Facebook ShoppingThe average Facebook user spends more than eight hours a month on the social networking site, and many of us spend much, much more. So it's easy to figure that cutting back on Facebook could lead to a more productive life. But you might not expect it could also lead to more money in your wallet.

A new survey from Sociable Labs found that 75% of over 1,000 consumers clicked on product links shared or "liked" by friends on Facebook. More than half of those would then go on to make impulse buys, swayed by the deals and incentives. Experts are calling this process, in which consumers vet products via their social media connections, "social proofing."

A positive reaction to a product or a deal from a social media friend gives it legitimacy. Add a dash of peer pressure, a sense of immediacy, and the Internet's ease of transaction, and it's obvious why these purchases are happening more commonly. Facebook is affecting your spending habits more than you may even realize.

"Retailers have the ability to trigger this kind of sharing from their e-commerce sites, driving both significant referral visits and conversion uplift if they fully leverage it," said Darby Williams, vice president of marketing at Sociable Labs. "Now with high-velocity 'frictionless sharing', social sharing can become one of the top drivers of both for almost any online retailer."

The True Value of Facebook Likes -- 'Likeonomics'

It's hard to put a fixed value on what a "like" is worth, but advertisers clearly think it's pretty high.

After all, American consumers spend some 15% of their online time on Facebook, where they are a somewhat captive audience to its recommendations and status updates (which reach, on average, 12% of a person's Facebook friends, according to comScore), as well as other information broadcast on the NewsFeed.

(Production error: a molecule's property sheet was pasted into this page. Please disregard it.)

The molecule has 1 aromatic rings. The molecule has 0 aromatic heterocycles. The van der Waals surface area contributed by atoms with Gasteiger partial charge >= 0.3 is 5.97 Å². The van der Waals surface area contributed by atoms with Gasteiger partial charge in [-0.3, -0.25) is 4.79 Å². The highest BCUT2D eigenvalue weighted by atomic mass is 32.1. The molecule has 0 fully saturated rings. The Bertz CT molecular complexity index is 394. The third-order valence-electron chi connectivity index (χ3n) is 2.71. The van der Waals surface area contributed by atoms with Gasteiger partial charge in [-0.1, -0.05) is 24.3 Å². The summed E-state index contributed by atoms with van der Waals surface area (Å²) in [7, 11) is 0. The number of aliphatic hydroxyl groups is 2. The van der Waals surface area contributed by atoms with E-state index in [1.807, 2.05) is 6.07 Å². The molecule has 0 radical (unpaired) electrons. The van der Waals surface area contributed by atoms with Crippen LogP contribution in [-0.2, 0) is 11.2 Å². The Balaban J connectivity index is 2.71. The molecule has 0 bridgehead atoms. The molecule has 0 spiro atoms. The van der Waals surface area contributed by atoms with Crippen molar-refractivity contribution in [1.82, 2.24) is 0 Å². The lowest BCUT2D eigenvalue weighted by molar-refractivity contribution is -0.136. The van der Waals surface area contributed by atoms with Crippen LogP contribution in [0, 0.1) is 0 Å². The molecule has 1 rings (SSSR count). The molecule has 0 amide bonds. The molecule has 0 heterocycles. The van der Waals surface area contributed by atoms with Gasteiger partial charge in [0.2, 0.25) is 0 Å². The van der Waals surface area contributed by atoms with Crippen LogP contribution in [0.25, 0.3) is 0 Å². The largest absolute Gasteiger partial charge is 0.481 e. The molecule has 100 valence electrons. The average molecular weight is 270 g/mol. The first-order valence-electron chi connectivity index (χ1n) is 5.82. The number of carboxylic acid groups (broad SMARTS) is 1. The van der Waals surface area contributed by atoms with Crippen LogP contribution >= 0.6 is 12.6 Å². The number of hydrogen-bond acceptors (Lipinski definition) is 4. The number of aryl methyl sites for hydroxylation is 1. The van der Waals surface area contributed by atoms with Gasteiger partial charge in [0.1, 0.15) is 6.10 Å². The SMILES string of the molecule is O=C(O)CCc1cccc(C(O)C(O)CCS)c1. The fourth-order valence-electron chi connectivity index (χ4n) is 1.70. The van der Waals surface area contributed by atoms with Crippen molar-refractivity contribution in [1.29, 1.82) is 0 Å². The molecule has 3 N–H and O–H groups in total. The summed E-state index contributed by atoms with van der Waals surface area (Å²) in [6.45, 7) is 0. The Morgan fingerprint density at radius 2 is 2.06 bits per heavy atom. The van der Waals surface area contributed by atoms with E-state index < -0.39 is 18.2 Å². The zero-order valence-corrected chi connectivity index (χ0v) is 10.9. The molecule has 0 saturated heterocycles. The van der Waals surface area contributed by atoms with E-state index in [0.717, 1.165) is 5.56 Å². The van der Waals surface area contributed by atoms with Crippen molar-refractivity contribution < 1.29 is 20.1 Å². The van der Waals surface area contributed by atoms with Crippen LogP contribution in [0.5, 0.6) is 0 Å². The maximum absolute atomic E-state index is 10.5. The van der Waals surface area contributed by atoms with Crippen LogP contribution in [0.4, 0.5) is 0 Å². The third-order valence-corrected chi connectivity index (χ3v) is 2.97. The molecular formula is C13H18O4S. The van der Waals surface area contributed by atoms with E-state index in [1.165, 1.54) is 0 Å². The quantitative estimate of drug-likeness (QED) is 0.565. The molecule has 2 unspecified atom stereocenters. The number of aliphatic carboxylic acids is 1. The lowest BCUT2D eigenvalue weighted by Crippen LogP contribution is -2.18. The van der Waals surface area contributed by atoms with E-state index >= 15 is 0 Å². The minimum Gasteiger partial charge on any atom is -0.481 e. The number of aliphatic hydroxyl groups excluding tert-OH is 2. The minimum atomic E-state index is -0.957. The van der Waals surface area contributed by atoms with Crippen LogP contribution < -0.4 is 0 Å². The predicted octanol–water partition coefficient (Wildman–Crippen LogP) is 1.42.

Ford last year, for instance, tried to capitalize on the influence of Facebook by running a viral campaign for its Ford Focus headlined by "Doug," an orange spokespuppet, as The Wall Street Journal reported. Once Doug garnered 10,000 fans, Ford stopped actively promoting him via Facebook ads and allowed the narrative and promotion to work organically.

The campaign worked: Of those who "liked" Doug and became his fans on Facebook, 61% said they'd be more inclined to buy a Focus.

Rohit Bhargava, a senior vice president with WPP agency Ogilvy, coined the term "likeonomics" to describe the way social media approval within your network can influence your purchasing habits. There is something of a community connection, a buyers' club of sorts, that emerges from the web of social media.

According to comScore's Whitepaper The Power Of Like, the value of a "fan" comes in the form of increased loyalty and engagement, augmented purchasing behavior and the ability to influence others within the network.

A Facebook analysis of the top 100 brand pages indicates that every fan offers a brand exposure to an additional 34 Facebook friends of that fan. That multiplier effect has enormous potential.

For instance, Starbucks has 5,500 cafes in over 50 countries, and in May 2011, Starbucks' social media brand impressions reached more than 53 million people worldwide. One way to quantify the value of winning someone as a fan -- and thus the ROI for social media investment -- is the likelihood of that person to visit the brand's website. Starbucks fans were 418% more likely to visit Starbucks.com than the average person, and friends of fans were 230% more to visit the site.

To make the value even more clear, Starbucks and comScore analyzed in-store purchase patterns. Starbucks fans and friends of fans spent 8% more and made purchases 11% more frequently than the average Internet user who visited Starbucks.